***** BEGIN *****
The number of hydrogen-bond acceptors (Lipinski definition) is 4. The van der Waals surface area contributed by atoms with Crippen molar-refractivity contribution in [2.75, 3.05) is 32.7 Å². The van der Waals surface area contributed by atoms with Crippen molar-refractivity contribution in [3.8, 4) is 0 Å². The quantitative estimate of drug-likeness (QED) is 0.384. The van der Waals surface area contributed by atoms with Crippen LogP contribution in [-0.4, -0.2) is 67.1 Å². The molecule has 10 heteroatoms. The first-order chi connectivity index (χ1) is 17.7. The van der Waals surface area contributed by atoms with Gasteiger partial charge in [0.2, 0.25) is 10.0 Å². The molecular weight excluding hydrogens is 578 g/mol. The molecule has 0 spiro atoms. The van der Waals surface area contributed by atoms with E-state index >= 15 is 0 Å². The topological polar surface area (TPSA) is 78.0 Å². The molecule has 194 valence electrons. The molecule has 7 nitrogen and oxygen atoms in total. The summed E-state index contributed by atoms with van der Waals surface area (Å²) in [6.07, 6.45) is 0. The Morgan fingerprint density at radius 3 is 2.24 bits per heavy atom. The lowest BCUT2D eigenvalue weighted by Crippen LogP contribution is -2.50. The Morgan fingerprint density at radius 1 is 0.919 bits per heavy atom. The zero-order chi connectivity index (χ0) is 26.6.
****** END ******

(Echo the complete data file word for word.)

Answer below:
The number of hydrogen-bond acceptors (Lipinski definition) is 4. The van der Waals surface area contributed by atoms with Crippen molar-refractivity contribution in [2.75, 3.05) is 32.7 Å². The van der Waals surface area contributed by atoms with Crippen molar-refractivity contribution in [3.8, 4) is 0 Å². The quantitative estimate of drug-likeness (QED) is 0.384. The van der Waals surface area contributed by atoms with Crippen LogP contribution in [-0.4, -0.2) is 67.1 Å². The molecule has 10 heteroatoms. The first-order chi connectivity index (χ1) is 17.7. The van der Waals surface area contributed by atoms with Gasteiger partial charge in [0.2, 0.25) is 10.0 Å². The molecular weight excluding hydrogens is 578 g/mol. The molecule has 0 spiro atoms. The van der Waals surface area contributed by atoms with E-state index >= 15 is 0 Å². The topological polar surface area (TPSA) is 78.0 Å². The molecule has 194 valence electrons. The molecule has 7 nitrogen and oxygen atoms in total. The summed E-state index contributed by atoms with van der Waals surface area (Å²) in [6.07, 6.45) is 0. The Morgan fingerprint density at radius 3 is 2.24 bits per heavy atom. The lowest BCUT2D eigenvalue weighted by Crippen LogP contribution is -2.50. The Morgan fingerprint density at radius 1 is 0.919 bits per heavy atom. The zero-order chi connectivity index (χ0) is 26.6.